CapEx vs. OpEx: Capital and Operating Expenses Explained

by | Feb 19, 2024

Every company has a variety of costs, from office leases to software, and these expenses must be assigned into different categories to be accounted for correctly. The most common of these categories are capital expenditures (CapEx) and operating expenses (OpEx).

CapEx and OpEx are accounted for and presented differently on a company’s financial statements under US GAAP. This article compares the differences and similarities between capital expenditures and operating expenses so you can properly classify and account for your business’ costs.

CapEx (Capital Expenditures)

CapEx are purchases that will be used to improve or provide future value for the company beyond the current year. They are typically purchases of fixed assets, like property, plant, and equipment (PP&E), and any expenses to improve those fixed assets, such as expansion or enhancement of the asset. CapEx typically has a higher up-front cost and represents an investment in the company’s future through future revenue production or support for the organization.

How is CapEx reported?

Because CapEx intends to acquire assets whose benefits are realized over time, these costs are capitalized and reported on the balance sheet as an asset rather than immediately expensed.

As these costs are associated with a capitalized asset that will typically be used over multiple years, the asset must be depreciated (if tangible) or amortized (if intangible) over its useful life.

Depreciation is the method of accounting for the reduction of an asset’s value over time and is ultimately the way to allocate the cost of an asset over its life. For more information on depreciation and the different methods of depreciation, check out our article, “Depreciation Expense & the Straight-Line Depreciation Method Explained with a Fixed Asset Example & Journal Entries.”.

Some common examples of capital expenditures include:

  • Land (does not depreciate)
  • Buildings and associated improvement costs
  • Vehicles
  • Computers and other IT equipment
  • Machinery
  • Intangible assets like patents and licenses
  • Company acquisitions

OpEx (Operating Expenses)

OpEx are ongoing or recurring costs intended to support a business’ day-to-day activities. Unlike CapEx, OpEx are shorter-term costs incurred through normal business operations and are typically used within a year of purchase.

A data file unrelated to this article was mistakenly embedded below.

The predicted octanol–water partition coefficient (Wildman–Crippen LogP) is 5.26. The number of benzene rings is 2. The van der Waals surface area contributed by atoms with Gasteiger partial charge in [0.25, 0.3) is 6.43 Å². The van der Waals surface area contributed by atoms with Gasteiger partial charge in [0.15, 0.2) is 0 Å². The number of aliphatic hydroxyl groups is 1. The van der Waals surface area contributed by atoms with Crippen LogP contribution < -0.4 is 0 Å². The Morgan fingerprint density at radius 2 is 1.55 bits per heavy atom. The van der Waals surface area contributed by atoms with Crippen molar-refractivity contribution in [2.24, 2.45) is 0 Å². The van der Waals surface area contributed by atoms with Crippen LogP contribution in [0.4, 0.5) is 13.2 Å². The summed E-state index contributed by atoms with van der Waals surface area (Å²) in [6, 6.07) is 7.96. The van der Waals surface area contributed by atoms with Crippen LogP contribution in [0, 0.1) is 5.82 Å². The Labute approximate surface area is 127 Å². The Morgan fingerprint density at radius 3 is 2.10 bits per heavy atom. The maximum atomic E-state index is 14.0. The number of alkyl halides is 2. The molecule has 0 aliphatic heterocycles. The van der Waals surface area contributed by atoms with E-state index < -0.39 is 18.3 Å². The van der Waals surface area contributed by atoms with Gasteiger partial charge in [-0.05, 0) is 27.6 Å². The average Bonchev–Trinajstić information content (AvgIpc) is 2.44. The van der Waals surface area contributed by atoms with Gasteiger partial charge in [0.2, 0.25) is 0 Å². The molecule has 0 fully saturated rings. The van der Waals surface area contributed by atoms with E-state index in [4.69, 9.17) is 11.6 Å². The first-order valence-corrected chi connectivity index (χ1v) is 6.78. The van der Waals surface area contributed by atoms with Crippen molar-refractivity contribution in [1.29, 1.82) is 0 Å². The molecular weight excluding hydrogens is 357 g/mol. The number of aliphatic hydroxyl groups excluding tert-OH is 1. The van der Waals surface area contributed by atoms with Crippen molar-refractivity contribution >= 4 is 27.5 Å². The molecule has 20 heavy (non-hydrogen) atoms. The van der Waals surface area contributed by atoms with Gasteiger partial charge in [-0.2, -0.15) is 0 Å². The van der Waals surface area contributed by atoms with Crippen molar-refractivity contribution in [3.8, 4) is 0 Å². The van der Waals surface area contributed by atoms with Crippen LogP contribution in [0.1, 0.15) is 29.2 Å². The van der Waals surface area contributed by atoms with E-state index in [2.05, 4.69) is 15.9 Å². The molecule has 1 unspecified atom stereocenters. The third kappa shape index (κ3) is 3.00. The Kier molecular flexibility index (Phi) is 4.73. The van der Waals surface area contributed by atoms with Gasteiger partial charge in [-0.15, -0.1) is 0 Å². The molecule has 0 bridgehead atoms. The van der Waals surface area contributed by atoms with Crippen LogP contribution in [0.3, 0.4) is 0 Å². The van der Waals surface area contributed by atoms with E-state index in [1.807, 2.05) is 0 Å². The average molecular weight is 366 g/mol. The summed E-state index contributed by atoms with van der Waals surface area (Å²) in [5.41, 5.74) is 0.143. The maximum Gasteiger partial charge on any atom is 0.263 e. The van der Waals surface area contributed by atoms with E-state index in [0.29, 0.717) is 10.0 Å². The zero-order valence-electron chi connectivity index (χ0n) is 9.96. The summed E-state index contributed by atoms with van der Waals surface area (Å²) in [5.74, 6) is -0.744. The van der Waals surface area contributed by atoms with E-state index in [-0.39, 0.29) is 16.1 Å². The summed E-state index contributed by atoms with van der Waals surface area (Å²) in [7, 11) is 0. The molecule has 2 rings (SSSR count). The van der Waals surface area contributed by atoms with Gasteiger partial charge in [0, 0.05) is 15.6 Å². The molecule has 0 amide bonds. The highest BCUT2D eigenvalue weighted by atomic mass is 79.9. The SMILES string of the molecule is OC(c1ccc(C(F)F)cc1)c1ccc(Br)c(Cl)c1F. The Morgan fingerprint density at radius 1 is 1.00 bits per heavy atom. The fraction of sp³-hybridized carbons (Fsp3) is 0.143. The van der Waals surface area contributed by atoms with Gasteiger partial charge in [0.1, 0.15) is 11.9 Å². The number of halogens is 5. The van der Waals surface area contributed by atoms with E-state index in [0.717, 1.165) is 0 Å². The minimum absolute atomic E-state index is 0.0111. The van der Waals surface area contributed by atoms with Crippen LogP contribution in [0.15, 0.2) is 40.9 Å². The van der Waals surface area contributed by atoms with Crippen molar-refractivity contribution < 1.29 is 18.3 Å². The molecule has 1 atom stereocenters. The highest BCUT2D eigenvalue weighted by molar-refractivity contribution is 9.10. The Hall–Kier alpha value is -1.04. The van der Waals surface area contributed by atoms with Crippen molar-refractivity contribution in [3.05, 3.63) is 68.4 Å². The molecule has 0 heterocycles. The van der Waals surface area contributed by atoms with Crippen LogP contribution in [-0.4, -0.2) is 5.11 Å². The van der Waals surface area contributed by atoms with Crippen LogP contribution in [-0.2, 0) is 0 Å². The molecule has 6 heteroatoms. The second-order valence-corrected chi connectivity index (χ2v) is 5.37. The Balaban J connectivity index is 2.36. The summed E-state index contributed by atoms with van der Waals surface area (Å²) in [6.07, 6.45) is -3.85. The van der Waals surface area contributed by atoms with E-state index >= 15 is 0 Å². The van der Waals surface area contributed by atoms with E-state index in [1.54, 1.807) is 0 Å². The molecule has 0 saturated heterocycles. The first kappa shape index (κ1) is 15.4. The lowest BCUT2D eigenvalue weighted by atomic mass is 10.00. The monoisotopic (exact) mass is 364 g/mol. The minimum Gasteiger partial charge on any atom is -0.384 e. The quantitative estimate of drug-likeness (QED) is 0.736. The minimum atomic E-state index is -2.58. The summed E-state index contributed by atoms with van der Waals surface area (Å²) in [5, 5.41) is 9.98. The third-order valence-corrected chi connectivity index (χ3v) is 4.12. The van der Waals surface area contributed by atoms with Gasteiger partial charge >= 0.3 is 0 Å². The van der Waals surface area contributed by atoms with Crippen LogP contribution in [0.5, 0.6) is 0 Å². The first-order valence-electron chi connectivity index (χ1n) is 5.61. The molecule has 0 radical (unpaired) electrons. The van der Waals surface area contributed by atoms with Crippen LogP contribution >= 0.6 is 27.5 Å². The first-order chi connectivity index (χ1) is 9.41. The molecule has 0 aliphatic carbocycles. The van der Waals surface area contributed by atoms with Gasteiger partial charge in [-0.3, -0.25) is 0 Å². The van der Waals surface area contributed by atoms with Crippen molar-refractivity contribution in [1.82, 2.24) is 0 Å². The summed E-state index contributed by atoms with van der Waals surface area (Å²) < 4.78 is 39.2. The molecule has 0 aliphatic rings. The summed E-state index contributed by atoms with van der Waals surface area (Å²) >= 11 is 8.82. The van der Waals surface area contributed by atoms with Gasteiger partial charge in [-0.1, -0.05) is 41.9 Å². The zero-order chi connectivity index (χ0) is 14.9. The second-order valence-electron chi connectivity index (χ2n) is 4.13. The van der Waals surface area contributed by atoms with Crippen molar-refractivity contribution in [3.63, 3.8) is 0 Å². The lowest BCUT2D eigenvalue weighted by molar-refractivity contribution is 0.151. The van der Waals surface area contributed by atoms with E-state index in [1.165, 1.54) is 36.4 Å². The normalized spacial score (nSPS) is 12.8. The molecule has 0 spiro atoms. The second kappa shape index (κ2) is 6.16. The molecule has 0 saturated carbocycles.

How is OpEx reported?

OpEx are expensed immediately in the period in which the cost is incurred and therefore is reported on the income statement, not the balance sheet. Because OpEx doesn’t represent long-term value, it is neither capitalized nor depreciated over its useful life like CapEx.

A few common examples of operating expenditures include:

  • Rent
  • Employee compensation
  • Repair and maintenance costs
  • Utilities
  • Legal fees
  • Property taxes
  • Insurance
  • Other overhead costs

Is software CapEx or OpEx?

There are currently two subtopics that apply to the accounting treatment of software costs:

  1. ASC 985-20, Software – Costs of Software To Be Sold, Leased, or Marketed, applies to costs incurred when developing software that will be sold, leased, or otherwise marketed.
  2. ASC 350-40, Intangibles – Goodwill and Other – Internal-Use Software (ASC 350-40), applies to costs incurred in developing software for internal use or to provide services to customers.

Accounting for internal-use software has evolved as technology has advanced and software offerings have expanded. Internal-use software refers to software an organization is using rather than selling. When accounting for software meant to be used internally, three main types of software should be considered:

Purchased software bought and used without any customizations is a capital expenditure recorded on the balance sheet. Most companies will establish a capitalization threshold to set the minimum asset value that qualifies for this treatment. Therefore, smaller dollar-value software purchases may end up being expensed because they are not material enough to record on the balance sheet and depreciate.